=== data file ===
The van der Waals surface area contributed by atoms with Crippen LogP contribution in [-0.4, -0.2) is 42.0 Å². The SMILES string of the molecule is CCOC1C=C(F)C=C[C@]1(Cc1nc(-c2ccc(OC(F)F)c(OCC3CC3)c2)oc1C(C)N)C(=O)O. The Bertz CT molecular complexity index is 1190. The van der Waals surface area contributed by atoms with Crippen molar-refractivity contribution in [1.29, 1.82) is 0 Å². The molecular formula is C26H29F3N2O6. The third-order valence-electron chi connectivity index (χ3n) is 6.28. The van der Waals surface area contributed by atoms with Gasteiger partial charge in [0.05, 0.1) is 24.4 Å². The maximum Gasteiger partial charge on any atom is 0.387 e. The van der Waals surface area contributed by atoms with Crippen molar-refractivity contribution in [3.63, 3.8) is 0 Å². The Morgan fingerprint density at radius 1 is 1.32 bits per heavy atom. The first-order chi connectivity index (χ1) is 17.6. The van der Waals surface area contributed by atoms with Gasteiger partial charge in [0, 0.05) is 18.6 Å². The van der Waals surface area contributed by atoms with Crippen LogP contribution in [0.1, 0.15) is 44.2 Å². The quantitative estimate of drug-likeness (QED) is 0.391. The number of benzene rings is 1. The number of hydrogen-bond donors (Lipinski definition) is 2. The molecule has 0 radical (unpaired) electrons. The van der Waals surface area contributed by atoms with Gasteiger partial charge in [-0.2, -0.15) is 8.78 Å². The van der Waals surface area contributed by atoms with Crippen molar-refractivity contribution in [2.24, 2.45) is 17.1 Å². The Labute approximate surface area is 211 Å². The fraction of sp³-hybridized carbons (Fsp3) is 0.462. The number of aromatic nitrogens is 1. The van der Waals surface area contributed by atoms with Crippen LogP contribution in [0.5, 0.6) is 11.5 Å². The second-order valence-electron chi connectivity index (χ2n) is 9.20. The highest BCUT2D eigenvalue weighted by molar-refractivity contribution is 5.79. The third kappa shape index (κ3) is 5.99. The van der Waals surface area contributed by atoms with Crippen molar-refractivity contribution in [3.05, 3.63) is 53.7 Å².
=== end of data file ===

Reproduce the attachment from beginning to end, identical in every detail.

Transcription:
The van der Waals surface area contributed by atoms with Crippen LogP contribution in [-0.4, -0.2) is 42.0 Å². The SMILES string of the molecule is CCOC1C=C(F)C=C[C@]1(Cc1nc(-c2ccc(OC(F)F)c(OCC3CC3)c2)oc1C(C)N)C(=O)O. The Bertz CT molecular complexity index is 1190. The van der Waals surface area contributed by atoms with Crippen molar-refractivity contribution in [1.29, 1.82) is 0 Å². The molecular formula is C26H29F3N2O6. The third-order valence-electron chi connectivity index (χ3n) is 6.28. The van der Waals surface area contributed by atoms with Gasteiger partial charge in [0.05, 0.1) is 24.4 Å². The maximum Gasteiger partial charge on any atom is 0.387 e. The van der Waals surface area contributed by atoms with Crippen molar-refractivity contribution in [3.63, 3.8) is 0 Å². The Morgan fingerprint density at radius 1 is 1.32 bits per heavy atom. The first-order chi connectivity index (χ1) is 17.6. The van der Waals surface area contributed by atoms with Gasteiger partial charge in [0, 0.05) is 18.6 Å². The van der Waals surface area contributed by atoms with Crippen LogP contribution in [0.1, 0.15) is 44.2 Å². The quantitative estimate of drug-likeness (QED) is 0.391. The number of benzene rings is 1. The number of hydrogen-bond donors (Lipinski definition) is 2. The molecule has 0 radical (unpaired) electrons. The van der Waals surface area contributed by atoms with Gasteiger partial charge in [-0.2, -0.15) is 8.78 Å². The van der Waals surface area contributed by atoms with Crippen molar-refractivity contribution in [2.24, 2.45) is 17.1 Å². The Labute approximate surface area is 211 Å². The fraction of sp³-hybridized carbons (Fsp3) is 0.462. The number of aromatic nitrogens is 1. The van der Waals surface area contributed by atoms with Crippen LogP contribution in [0.5, 0.6) is 11.5 Å². The second-order valence-electron chi connectivity index (χ2n) is 9.20. The highest BCUT2D eigenvalue weighted by molar-refractivity contribution is 5.79. The third kappa shape index (κ3) is 5.99. The van der Waals surface area contributed by atoms with Crippen molar-refractivity contribution in [3.05, 3.63) is 53.7 Å².